• Whisk egg yolks, cornstarch, and remaining ¼ cup brown sugar in a medium bowl. Gradually whisk in half of warm caramel mixture. Pour egg-yolk mixture into caramel mixture in saucepan and bring to a boil over medium heat, whisking constantly; reduce heat to low and cook, whisking constantly, until thickened, 2 minutes. Remove from heat and whisk in gelatin mixture, butter, molasses, and salt, whisking until butter is melted and mixture is smooth. Transfer filling to a large bowl and chill, stirring occasionally, until slightly cooled and thickened, about 1 hour. (Stirring and cooling pudding before chilling in crust will give it a luscious, creamy texture.)
  • Pour butterscotch filling into crust, smoothing top if needed. Chill until set, at least 2 hours.
  • Just before serving, spoon whipped cream over pie and top with cashews.
  • Do Ahead: Pie can be made (without whipped cream) 2 days ahead. Cover and keep chilled.

Monday, December 8, 2014


Several years ago I came across an old recipe box labeled Gurney Kitchen Tested Recipes. The moment I peeked inside and saw a section for Pastry and Pie Filling, I knew I had to own it. In the 1950's, the Home Service Department of Gurney Foundry Co. Limited, makers of Gurney Electric Ranges, distributed kitchen tested recipe files to purchasers of their electric ranges. Popular demand for Gurney's index of individually tested menus prompted the company to make it possible for others to obtain the recipes files for $1.00. Included with over 200 recipe cards are short pamphlets on cooking techniques-- Deep Fat Frying and Sautéing, Roasting, Broiled Foods, Baking, and Pastry-- as well as ones for Cooking the Gurney Electric Way, Principles of Menu Planning, and Oven Meals. The recipes indexes range from Cocktails, Canapés, and Hors d'Oeuvres to Preserving and Confections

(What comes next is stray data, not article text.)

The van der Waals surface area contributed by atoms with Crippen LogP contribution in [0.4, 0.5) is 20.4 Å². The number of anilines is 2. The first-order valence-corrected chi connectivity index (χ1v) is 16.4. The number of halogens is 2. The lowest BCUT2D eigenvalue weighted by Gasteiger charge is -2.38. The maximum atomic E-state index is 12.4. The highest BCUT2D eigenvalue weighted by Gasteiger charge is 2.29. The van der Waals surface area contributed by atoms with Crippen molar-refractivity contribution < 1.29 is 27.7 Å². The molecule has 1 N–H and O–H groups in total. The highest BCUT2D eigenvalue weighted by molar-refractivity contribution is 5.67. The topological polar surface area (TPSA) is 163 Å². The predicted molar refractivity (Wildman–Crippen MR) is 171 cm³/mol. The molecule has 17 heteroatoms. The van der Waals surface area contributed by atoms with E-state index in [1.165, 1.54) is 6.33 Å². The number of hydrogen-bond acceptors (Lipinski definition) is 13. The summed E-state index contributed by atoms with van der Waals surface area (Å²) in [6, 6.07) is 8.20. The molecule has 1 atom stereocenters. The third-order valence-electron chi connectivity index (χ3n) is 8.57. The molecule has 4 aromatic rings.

Here are recipes for a Standard Pastry and Butterscotch Date Custard Pie.

Friday, December 5, 2014


"A bite of the cherry" is a British idiom which means, 'a part of something good, especially when there is not enough for everyone who wants it.' 

So let's talk buttons and scraps. If you're any sort of a cook or baker, chances are you've probably been stuck with leftover ingredients you weren't quite sure what to do with; a case of 'a little of this but not enough of that' to actually make a second batch of the dish you originally purchased the ingredients for. So what do you do? Get creative. Some of the best dishes I ever came up with were happy accidents from scraps, leftovers, or odds and ends.

I bake a lot of pies so there are always dough scraps in my fridge, not to mention mini pie or tart crusts in the freezer ready to defrost and fill-- usually at some odd hour because of an unexpected sweet tooth or craving. This means with a little ingenuity I can always scrape together some sort of single-serving dessert. It's literally easy as pie. 

Fruit fillings are easiest to work with. I try to explore new flavor profiles by throwing together unexpected ingredients but most of the time it's just whatever I have on hand-- half an apple, a handful of assorted berries, a spoonful of dried fruit, not quite enough frozen peaches for a smoothie, a stray lemon, whatever. Sometimes I mix fresh ingredients with canned or jarred products to scrape together enough filling for one crust. At other times I may just have the one ingredient to work with. Where do you think make do pie came from?